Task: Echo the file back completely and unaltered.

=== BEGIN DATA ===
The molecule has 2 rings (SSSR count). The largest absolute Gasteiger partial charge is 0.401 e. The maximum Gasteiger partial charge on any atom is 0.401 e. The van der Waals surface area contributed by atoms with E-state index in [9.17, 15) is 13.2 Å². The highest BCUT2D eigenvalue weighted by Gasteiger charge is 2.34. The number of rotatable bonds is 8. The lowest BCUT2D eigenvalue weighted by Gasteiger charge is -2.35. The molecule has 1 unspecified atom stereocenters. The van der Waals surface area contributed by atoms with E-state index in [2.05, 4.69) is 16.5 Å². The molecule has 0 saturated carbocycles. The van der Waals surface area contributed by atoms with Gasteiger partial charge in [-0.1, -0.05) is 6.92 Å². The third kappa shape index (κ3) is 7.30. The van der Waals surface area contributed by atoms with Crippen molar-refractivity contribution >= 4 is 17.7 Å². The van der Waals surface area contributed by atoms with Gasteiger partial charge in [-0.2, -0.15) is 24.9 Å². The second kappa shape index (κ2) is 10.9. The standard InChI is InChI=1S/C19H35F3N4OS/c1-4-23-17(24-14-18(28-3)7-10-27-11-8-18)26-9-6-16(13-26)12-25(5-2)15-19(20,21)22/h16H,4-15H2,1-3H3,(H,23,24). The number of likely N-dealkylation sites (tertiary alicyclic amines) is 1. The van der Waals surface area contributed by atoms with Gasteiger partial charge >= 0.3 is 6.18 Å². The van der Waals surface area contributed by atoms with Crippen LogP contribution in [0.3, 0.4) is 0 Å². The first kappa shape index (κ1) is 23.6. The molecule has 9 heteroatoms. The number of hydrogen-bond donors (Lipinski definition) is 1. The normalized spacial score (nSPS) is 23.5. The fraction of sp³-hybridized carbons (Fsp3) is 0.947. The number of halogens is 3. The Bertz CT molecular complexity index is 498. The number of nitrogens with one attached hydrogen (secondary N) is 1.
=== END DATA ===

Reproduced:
The molecule has 2 rings (SSSR count). The largest absolute Gasteiger partial charge is 0.401 e. The maximum Gasteiger partial charge on any atom is 0.401 e. The van der Waals surface area contributed by atoms with E-state index in [9.17, 15) is 13.2 Å². The highest BCUT2D eigenvalue weighted by Gasteiger charge is 2.34. The number of rotatable bonds is 8. The lowest BCUT2D eigenvalue weighted by Gasteiger charge is -2.35. The molecule has 1 unspecified atom stereocenters. The van der Waals surface area contributed by atoms with E-state index in [2.05, 4.69) is 16.5 Å². The molecule has 0 saturated carbocycles. The van der Waals surface area contributed by atoms with Gasteiger partial charge in [-0.1, -0.05) is 6.92 Å². The third kappa shape index (κ3) is 7.30. The van der Waals surface area contributed by atoms with Crippen molar-refractivity contribution >= 4 is 17.7 Å². The van der Waals surface area contributed by atoms with Gasteiger partial charge in [-0.2, -0.15) is 24.9 Å². The second kappa shape index (κ2) is 10.9. The standard InChI is InChI=1S/C19H35F3N4OS/c1-4-23-17(24-14-18(28-3)7-10-27-11-8-18)26-9-6-16(13-26)12-25(5-2)15-19(20,21)22/h16H,4-15H2,1-3H3,(H,23,24). The number of likely N-dealkylation sites (tertiary alicyclic amines) is 1. The van der Waals surface area contributed by atoms with Gasteiger partial charge >= 0.3 is 6.18 Å². The van der Waals surface area contributed by atoms with Crippen LogP contribution in [0.3, 0.4) is 0 Å². The first kappa shape index (κ1) is 23.6. The molecule has 9 heteroatoms. The number of hydrogen-bond donors (Lipinski definition) is 1. The normalized spacial score (nSPS) is 23.5. The fraction of sp³-hybridized carbons (Fsp3) is 0.947. The number of halogens is 3. The Bertz CT molecular complexity index is 498. The number of nitrogens with one attached hydrogen (secondary N) is 1.